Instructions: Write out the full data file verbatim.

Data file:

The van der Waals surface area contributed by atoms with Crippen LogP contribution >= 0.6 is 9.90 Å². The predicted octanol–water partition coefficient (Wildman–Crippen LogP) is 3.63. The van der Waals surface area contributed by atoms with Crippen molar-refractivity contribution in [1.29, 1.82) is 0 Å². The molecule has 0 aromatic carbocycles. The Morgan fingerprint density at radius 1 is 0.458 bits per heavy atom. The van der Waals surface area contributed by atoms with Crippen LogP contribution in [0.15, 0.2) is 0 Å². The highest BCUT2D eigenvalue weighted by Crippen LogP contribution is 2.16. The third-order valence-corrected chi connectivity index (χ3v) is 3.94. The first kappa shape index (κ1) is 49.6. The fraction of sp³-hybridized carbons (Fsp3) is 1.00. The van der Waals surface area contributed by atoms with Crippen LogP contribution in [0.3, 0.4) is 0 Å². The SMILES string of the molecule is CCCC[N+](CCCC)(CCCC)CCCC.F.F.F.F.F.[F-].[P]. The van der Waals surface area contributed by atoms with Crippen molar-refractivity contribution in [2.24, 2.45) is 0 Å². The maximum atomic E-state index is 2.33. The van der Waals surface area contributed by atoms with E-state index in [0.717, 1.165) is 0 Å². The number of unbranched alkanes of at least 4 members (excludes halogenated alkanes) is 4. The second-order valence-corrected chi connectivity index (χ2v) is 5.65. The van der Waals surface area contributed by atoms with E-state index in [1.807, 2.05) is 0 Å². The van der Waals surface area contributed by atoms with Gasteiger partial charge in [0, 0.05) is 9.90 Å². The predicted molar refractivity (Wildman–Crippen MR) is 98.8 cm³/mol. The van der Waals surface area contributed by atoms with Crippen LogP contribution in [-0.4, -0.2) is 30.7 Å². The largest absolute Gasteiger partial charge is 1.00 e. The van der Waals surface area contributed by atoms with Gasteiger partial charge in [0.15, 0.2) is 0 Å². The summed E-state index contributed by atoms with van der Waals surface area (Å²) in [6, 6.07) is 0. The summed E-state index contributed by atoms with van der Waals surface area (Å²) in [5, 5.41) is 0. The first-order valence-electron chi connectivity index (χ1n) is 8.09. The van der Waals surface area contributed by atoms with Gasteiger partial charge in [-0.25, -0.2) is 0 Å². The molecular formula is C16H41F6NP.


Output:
The van der Waals surface area contributed by atoms with Crippen LogP contribution >= 0.6 is 9.90 Å². The predicted octanol–water partition coefficient (Wildman–Crippen LogP) is 3.63. The van der Waals surface area contributed by atoms with Crippen molar-refractivity contribution in [1.29, 1.82) is 0 Å². The molecule has 0 aromatic carbocycles. The Morgan fingerprint density at radius 1 is 0.458 bits per heavy atom. The van der Waals surface area contributed by atoms with Crippen LogP contribution in [0.15, 0.2) is 0 Å². The highest BCUT2D eigenvalue weighted by Crippen LogP contribution is 2.16. The third-order valence-corrected chi connectivity index (χ3v) is 3.94. The first kappa shape index (κ1) is 49.6. The fraction of sp³-hybridized carbons (Fsp3) is 1.00. The van der Waals surface area contributed by atoms with Crippen LogP contribution in [0.3, 0.4) is 0 Å². The SMILES string of the molecule is CCCC[N+](CCCC)(CCCC)CCCC.F.F.F.F.F.[F-].[P]. The van der Waals surface area contributed by atoms with Crippen molar-refractivity contribution in [2.24, 2.45) is 0 Å². The maximum atomic E-state index is 2.33. The van der Waals surface area contributed by atoms with E-state index in [0.717, 1.165) is 0 Å². The number of unbranched alkanes of at least 4 members (excludes halogenated alkanes) is 4. The second-order valence-corrected chi connectivity index (χ2v) is 5.65. The van der Waals surface area contributed by atoms with E-state index in [1.807, 2.05) is 0 Å². The van der Waals surface area contributed by atoms with Gasteiger partial charge in [0, 0.05) is 9.90 Å². The predicted molar refractivity (Wildman–Crippen MR) is 98.8 cm³/mol. The van der Waals surface area contributed by atoms with Crippen LogP contribution in [-0.4, -0.2) is 30.7 Å². The largest absolute Gasteiger partial charge is 1.00 e. The van der Waals surface area contributed by atoms with Gasteiger partial charge in [0.15, 0.2) is 0 Å². The summed E-state index contributed by atoms with van der Waals surface area (Å²) in [6, 6.07) is 0. The summed E-state index contributed by atoms with van der Waals surface area (Å²) in [5, 5.41) is 0. The first-order valence-electron chi connectivity index (χ1n) is 8.09. The van der Waals surface area contributed by atoms with Gasteiger partial charge in [-0.25, -0.2) is 0 Å². The molecular formula is C16H41F6NP.